However, as Seoul’s neighborhoods gentrify one by one, Bogwang-dong is next on the list. Slated for redevelopment, Bogwang-dong is set to be razed and, eventually, to be renamed Hannam New Town, an urban utopia anticipated to become one of the most exclusive neighborhoods in Seoul. While examining the history of redevelopment in Seoul and raising the question of what will happen to the residents of Bogwang-dong, and the diversity they bring to Yongsan District, this group project carried out by the Korea Center also aims to catalogue and capture the history of a neighborhood destined to disappear, before the shaman temples whose flags dot the hillside make way for Starbucks and stylish speakeasies.
Urban Fear and New House Syndrome in South Korea
Seo Young Park (Scripps College)
The paper explores how “New house syndrome,” or saejibjeunghugun, has become public knowledge and an urban phenomenon in the Seoul Capital Area. Globally, “sick building syndrome” refers to a perceived threat that deteriorating buildings or poorly managed facilities, often workplace, may pose to people inside. In Korea, the concept refers to same set of symptoms, including itch eyes, rashes, aches, sensitivity to odors, and fatigues but has taken on peculiar focus around “new” “residential” building, especially in highly concentrated condominium complexes. While medicine and engineering specialists suggested the chemical substance in new residential buildings remain below general standards and the symptoms are minimal, the “fear” for the chemical exposure in new buildings has intensified in 2000s. New businesses have proliferated, providing indoor air management and chemical control services, It has also become common that people hire these companies when moving to a new building or practice “home remedies” to filter air by using natural materials, such as indigenous plants, charcoal, or onion. Responding to the growing fear, the Ministry of Environment issued ordinances addressing indoor air quality management. The paper overviews these practices and argues that it is through these processes that the new house syndrome is “made to matter.” In doing so, the paper situates the phenomenon within the particular social and historical context of Seoul, including the collective memories of the city’s rapid urbanization and developmentalism, intensified real estate speculation and construction, the cultural and spatial mode of residence, and the relationship between civil society and the state.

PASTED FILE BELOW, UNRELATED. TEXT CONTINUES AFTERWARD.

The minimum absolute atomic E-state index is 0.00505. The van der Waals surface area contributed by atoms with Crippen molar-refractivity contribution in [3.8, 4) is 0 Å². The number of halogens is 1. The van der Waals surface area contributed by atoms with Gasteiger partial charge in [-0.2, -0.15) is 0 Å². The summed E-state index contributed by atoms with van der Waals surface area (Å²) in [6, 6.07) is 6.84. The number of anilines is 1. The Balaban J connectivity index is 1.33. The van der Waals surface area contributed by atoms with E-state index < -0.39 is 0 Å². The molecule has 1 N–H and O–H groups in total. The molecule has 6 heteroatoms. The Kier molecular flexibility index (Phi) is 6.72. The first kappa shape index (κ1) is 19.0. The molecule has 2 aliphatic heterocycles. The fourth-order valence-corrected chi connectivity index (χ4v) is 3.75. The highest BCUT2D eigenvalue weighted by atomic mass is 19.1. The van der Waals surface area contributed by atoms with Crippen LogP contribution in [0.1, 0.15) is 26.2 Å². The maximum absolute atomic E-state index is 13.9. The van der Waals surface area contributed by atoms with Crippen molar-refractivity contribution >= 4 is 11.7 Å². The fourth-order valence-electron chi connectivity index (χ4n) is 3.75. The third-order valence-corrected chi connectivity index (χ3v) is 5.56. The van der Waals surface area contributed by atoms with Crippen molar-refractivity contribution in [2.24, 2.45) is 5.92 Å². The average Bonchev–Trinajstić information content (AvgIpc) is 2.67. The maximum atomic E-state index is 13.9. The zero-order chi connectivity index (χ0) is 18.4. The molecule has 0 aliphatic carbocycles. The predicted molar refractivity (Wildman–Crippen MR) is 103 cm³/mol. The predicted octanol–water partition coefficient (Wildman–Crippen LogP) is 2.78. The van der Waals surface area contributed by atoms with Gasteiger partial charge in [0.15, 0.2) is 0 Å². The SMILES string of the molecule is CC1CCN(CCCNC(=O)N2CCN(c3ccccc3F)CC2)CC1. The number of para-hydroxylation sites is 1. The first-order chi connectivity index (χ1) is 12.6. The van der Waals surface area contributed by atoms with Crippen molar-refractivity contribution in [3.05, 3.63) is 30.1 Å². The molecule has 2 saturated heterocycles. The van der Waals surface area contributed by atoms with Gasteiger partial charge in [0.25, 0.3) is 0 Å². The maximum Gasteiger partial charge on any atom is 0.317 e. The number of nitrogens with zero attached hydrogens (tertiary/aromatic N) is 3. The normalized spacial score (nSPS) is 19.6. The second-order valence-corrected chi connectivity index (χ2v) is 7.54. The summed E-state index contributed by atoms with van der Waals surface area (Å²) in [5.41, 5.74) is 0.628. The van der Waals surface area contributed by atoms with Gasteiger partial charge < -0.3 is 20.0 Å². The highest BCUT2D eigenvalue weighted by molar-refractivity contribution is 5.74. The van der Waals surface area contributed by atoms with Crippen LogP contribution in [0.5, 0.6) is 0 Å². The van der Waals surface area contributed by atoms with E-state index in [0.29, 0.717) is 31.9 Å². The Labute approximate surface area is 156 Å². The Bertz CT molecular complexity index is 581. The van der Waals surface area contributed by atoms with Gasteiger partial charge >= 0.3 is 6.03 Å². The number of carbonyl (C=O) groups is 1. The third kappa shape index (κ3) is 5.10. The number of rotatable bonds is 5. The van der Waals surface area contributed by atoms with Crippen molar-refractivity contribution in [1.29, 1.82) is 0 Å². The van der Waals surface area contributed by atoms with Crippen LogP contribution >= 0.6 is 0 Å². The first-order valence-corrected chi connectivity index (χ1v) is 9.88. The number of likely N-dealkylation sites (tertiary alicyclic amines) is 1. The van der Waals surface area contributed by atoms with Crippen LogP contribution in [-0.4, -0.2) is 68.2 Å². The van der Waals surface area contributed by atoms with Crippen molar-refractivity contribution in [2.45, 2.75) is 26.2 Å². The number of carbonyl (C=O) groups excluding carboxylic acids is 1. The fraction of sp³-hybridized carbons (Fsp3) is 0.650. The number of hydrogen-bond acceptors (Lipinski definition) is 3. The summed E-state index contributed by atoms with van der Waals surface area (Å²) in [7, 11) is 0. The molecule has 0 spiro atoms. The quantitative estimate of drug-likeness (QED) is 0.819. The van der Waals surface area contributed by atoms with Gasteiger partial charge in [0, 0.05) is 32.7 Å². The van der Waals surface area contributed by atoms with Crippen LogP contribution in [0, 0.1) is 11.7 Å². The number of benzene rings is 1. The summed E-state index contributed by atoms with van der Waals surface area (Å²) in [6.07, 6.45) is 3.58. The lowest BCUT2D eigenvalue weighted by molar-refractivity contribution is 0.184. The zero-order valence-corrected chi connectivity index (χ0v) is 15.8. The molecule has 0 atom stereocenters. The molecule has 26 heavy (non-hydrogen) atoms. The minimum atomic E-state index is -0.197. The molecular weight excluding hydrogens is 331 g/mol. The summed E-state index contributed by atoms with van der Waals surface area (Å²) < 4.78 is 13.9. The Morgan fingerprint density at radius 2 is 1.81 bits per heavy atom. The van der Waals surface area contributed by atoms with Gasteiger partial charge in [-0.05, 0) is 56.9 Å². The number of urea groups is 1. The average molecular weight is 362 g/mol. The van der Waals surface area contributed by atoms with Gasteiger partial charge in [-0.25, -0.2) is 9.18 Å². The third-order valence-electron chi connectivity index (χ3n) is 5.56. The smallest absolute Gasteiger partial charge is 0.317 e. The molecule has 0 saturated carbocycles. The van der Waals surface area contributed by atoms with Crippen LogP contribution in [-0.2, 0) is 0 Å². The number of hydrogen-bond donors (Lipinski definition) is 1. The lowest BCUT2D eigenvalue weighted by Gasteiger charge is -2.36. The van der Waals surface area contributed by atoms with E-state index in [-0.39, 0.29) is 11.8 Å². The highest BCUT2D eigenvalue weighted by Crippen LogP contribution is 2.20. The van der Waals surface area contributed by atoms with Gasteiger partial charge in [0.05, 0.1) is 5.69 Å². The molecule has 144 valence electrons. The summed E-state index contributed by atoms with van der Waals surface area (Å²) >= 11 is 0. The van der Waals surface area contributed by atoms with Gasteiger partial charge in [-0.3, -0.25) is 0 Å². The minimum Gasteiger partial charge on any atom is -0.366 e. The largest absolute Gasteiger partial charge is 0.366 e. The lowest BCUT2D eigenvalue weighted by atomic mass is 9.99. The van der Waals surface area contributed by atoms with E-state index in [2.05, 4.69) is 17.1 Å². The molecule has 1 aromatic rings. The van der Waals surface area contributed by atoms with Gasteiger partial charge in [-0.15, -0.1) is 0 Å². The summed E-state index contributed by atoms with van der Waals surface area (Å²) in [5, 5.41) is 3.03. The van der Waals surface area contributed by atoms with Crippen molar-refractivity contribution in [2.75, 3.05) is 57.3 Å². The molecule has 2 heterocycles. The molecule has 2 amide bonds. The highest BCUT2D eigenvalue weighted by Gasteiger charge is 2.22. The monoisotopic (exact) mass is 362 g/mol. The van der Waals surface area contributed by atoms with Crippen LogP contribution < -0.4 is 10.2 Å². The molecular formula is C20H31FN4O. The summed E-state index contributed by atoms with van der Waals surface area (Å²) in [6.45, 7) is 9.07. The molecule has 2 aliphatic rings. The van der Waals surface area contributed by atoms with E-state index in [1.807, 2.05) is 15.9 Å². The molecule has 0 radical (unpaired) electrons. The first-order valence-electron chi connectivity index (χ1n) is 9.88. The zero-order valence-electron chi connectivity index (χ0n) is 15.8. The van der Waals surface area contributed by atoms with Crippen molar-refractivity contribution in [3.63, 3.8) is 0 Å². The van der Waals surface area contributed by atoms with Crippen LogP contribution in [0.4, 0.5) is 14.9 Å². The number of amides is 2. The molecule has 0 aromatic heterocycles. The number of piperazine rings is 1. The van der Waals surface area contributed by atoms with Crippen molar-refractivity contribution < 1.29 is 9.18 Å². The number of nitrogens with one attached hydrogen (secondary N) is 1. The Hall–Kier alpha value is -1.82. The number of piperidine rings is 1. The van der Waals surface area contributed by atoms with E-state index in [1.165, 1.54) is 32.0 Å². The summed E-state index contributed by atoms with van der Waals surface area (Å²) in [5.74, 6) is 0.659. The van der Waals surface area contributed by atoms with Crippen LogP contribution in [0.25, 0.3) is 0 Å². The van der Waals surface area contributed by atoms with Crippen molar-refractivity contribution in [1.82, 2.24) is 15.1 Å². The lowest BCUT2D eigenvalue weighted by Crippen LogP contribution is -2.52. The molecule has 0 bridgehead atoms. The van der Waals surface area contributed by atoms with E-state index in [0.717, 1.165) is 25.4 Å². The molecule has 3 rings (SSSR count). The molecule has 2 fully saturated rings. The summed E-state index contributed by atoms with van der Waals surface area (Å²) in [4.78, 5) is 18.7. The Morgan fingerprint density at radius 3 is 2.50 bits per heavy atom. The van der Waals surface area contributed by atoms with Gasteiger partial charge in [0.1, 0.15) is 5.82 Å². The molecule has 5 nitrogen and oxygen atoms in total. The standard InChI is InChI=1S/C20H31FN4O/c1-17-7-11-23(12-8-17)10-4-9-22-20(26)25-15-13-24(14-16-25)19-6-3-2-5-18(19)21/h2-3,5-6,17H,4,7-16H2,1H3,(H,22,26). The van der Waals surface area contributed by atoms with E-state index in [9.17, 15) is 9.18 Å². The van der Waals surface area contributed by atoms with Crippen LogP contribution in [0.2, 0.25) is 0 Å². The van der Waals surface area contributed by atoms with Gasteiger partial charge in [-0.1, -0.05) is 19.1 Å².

Seoul, Dislocation, and the Emergence of the Korean Laptop Nation
Ellie Choi (Brown University)
A hyper-focused developmentalism from the Park Chunghee era (1961-1979) onward in South Korea gave rise to the now famous “Miracle on the Han.” It also forged the cosmopolitan expanse of contemporary Seoul, a megapolis of glittering lights, kaleidoscopic signboards, and towering apartment complexes (ap’at’ŭ tanji). In their mass-produced forms overseen by a draconian military regime, the now ubiquitous ap’at’ŭ tanji formed monotonous rows of identical cereal-boxes, which flattened and erased the historical urban tissue of the ancient city of Seoul (f. 1394), not only physically but also politically and culturally.
Recent popular media depict Seoulites’ attempts to escape the frenetic “concrete jungle” of the hypermodern city to Other spaces of refuge and comfort, which, I argue, are mediated through the primordial act of eating. One common escape away from the claustrophobic apartments occurs in the countryside. Yet another escape from the city is found deeper in the city, to private sites where laptops stream an alternative cyber-togetherness. The virtual aroma of organic food in the popular “Three Meals A Day” (Samsi saekki, 2014-) wafts across transnational boundaries, opening up forgotten memories of lost mothers and hometowns to the diasporic community who keep abreast of the latest through their laptops. This “laptop nation” configures new in-between spaces of belonging for exilic bodies, migrant laborers, international students, and immigrants. Here, identity is consumed through a voyeuristic relationship with food that is crucial to the cultural negotiation of the cosmopolitan city with the terroir (t’oji) of the pastoral imaginary. Within this new place of togetherness and belonging are invented media futurities forging new imagined communities of cyber spatiality.